Bhutan Tourism
blt Tourist Destinations
blt Folk Festivals
blt Trekking
blt Distance & Travel Times
blt Travelling within Bhutan
blt National Parks
blt Getting to Bhutan
blt Bhutanese Heritage
blt Holidays & Special Events
blt Culture and Traditions
blt Outdoor Sports
blt Health and Education
blt Cultural Heritage
blt Natural Heritage
blt Government
blt Geography
blt Population and People
blt Economy
blt History
blt Tourist Destinations

Getting to Bhutan,

By Air
There is only one airline that flies to Bhutan and it is called Druk Air.

By Land
You can entry from three entry points: Samdrup Jongkhar (southeast Bhutan), Gelephu (south Bhutan), and Phuntsholing (southwest Bhutan).

Entry Permit
Upon arrival immigration officer shall endorse your identification card: the passport or voter’s registration card. Also, please carry some passport photographs as well just in case. You will have to go personally! The endorsement is done at the entry points in Phuentsholing, Samdrup Jongkhar, and Gelephu, if you are travelling by land, and Paro airport, if you flying into Bhutan. The permit can be extended by contacting the immigration office. The following permits are issued to visitors which our local office takes care of.

Restricted area (Route) Permit
Tourists who plan traveling to places other than Thimphu, Phuntsholing, and Paro (free zone) will have to obtain route permit from the immigration office in Thimphu.

Special Permit
Please remember that not all religious places are open for tourists. However, most of the religious places are made accessible to tourists but they are required to produce a special permit.

Brining in your own vehicle
Indian visitors can bring in their own vehicle but you will have to get your documents endorsed from Road Safety and Transport Authority (RSTA): The roads in Bhutan are narrow so the services of Bhutanese drivers and using Bhutanese vehicles are highly recommended.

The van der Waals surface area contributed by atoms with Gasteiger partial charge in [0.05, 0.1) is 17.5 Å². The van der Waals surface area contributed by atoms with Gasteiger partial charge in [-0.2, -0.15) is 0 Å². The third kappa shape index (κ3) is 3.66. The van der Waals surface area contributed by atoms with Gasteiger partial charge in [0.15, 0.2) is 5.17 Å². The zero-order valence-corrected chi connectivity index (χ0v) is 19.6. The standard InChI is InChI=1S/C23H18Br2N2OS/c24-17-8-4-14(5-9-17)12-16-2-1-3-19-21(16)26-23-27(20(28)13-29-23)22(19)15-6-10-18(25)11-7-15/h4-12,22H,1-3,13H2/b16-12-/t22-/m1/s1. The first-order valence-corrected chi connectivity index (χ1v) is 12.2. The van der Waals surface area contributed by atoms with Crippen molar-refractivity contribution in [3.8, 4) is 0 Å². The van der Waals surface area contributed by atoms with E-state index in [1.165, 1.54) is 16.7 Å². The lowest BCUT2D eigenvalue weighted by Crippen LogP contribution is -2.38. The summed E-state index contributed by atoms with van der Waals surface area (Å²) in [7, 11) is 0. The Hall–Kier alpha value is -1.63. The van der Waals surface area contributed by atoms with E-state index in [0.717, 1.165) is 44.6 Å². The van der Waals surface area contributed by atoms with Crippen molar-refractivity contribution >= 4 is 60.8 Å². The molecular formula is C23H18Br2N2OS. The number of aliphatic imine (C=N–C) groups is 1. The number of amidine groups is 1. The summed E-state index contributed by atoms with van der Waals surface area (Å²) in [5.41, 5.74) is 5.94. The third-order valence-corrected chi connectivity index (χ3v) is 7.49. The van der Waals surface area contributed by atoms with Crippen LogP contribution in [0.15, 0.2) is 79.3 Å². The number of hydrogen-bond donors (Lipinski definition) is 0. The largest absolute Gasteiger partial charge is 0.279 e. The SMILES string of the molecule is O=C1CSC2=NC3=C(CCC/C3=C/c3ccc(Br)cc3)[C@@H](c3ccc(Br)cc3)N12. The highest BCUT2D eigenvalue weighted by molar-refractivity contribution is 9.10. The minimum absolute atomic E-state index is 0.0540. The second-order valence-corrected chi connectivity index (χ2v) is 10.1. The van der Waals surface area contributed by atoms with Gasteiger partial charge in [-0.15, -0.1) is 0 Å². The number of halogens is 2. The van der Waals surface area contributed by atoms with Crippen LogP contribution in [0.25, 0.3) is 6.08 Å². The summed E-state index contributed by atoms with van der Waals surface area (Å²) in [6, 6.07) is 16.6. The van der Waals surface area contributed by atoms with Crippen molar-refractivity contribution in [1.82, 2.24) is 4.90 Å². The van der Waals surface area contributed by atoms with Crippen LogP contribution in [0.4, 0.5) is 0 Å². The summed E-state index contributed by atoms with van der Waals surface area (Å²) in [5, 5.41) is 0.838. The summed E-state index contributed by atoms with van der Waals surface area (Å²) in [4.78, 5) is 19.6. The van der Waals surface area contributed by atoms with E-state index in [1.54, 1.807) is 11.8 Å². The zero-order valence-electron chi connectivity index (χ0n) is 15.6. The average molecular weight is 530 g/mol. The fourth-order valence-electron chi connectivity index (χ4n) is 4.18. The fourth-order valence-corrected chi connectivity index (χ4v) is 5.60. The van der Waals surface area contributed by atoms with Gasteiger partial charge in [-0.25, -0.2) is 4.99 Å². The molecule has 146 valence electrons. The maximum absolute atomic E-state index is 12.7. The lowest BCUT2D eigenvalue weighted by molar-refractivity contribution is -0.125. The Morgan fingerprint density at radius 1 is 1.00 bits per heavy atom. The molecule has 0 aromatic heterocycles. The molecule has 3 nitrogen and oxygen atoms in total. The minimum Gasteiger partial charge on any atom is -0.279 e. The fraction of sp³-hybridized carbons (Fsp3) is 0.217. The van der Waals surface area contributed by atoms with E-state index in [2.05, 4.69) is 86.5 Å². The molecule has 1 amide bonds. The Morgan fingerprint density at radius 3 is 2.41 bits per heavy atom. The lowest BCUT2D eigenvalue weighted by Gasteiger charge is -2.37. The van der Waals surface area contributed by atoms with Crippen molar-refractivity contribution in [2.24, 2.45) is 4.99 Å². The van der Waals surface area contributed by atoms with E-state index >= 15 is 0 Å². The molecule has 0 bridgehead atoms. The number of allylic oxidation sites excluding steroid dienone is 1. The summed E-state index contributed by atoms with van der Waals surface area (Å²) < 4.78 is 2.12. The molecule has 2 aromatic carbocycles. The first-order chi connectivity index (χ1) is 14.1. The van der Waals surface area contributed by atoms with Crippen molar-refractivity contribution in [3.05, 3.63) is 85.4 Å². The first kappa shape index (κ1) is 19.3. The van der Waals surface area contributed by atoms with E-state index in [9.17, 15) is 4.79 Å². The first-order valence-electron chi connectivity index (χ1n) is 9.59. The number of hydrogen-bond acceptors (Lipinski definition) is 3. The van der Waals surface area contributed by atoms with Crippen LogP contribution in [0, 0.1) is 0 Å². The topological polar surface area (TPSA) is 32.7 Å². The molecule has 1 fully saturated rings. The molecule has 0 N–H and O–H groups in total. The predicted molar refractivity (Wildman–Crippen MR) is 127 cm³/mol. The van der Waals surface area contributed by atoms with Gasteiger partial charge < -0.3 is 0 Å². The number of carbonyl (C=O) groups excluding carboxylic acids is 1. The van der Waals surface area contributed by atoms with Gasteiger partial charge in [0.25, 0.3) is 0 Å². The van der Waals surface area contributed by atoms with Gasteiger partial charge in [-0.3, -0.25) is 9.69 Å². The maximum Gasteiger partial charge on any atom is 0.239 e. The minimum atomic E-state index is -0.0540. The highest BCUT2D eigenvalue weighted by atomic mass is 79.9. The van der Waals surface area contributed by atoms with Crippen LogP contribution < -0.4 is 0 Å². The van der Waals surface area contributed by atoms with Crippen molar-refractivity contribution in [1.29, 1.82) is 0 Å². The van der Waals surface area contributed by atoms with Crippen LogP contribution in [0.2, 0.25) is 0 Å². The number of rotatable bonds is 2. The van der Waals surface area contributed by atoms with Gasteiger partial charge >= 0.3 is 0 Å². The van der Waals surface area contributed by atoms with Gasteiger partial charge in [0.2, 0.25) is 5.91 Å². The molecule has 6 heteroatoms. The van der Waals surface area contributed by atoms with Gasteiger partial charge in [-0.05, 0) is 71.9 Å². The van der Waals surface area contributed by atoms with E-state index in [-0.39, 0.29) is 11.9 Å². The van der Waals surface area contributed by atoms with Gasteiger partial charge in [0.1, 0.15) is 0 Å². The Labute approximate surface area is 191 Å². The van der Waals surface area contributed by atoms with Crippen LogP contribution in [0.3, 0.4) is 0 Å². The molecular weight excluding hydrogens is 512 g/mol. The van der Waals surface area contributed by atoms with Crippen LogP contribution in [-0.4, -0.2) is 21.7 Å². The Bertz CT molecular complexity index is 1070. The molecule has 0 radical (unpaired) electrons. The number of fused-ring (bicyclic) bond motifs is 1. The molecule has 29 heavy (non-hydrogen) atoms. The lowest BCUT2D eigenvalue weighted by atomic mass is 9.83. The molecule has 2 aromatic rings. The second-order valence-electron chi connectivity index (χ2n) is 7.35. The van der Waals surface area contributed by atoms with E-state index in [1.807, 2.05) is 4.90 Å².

• All the immigration check posts and the offices at the port of entries are open 365 days; however the Regional Offices and the head office in Thimphu remain open only during the working days.


The way to Bhutan
Until the early sixties, the Kingdom of Bhutan was accessible only by foot through the high passes of Tibet and the plains of India. The construction of a road in the late sixties from Phuntsholing on the Indian border to Thimphu and Paro made travel by car and bus possible. In1983, the first international airport was opened in Paro, 65 km from the capital of Bhutan, Thimphu. There is just one airport in Bhutan.

Travel by Air
Bhutan’s only international airport is located in Paro, which is located in a deep valley at an elevation of 7300 ft above sea level. The Paro Valley is surrounded by hills as high as 16,000 feet, whereby making the approach of Druk Air into the Paro International airport entirely by visual flight rules.
The national air carrier – Druk Air, operates different sectors and the airlines schedule can be checked at
Current airfare for Druk Air are available at

Travel by Land
The town of Phuntsholing in south-western Bhutan is currently the only land border access open for international tourists. Phuntsholing lies approximately 170 km east of the Indian national airport Bagdogra and nearby Darjeeling. From here begins a mountain journey of almost unbelievable beauty. The road leads from the northern Indian tea plantations through endless turns, hair-pin bends and daring stretches carved into the mountain rock via Chhuka to Thimphu. The travel time for the 176 km stretch can be more than 6 hours.
A combination of overland and air travel is also possible. All overland travel requires an Indian visa.

Traveling within Bhutan
All major towns in the 20 districts of Bhutan are accessible by road. Despite high mountains, steep slopes, and the deepest of valleys, Bhutan has a relatively well developed network of roads. That said, rarely will one find a length of either straight or flat road. In some stretches one can encounter 6 to 7 bends per kilometre! Steep ascents and descents are characteristic of road travel in Bhutan and this can make travel much slower than one may be used to. Average speeds for road travel rarely exceed 40 km/h, with tourist buses making even slower progress. One is however handsomely rewarded for the long and sometimes tiring car journey, by the spectacular views of towering mountains, lush green jungle, ancient villages and majestic monasteries.
Majority of roads are sealed but can still be bumpy and are almost always single lane. Bhutan’s drivers know their land well and are cautious and careful drivers. The density of traffic is normally very low.

Tourist Buses
Tourists travel in Bhutan with medium-sized buses (20-22 seats), small buses (8-12 seats) or hired cars. Road widths do not permit larger buses.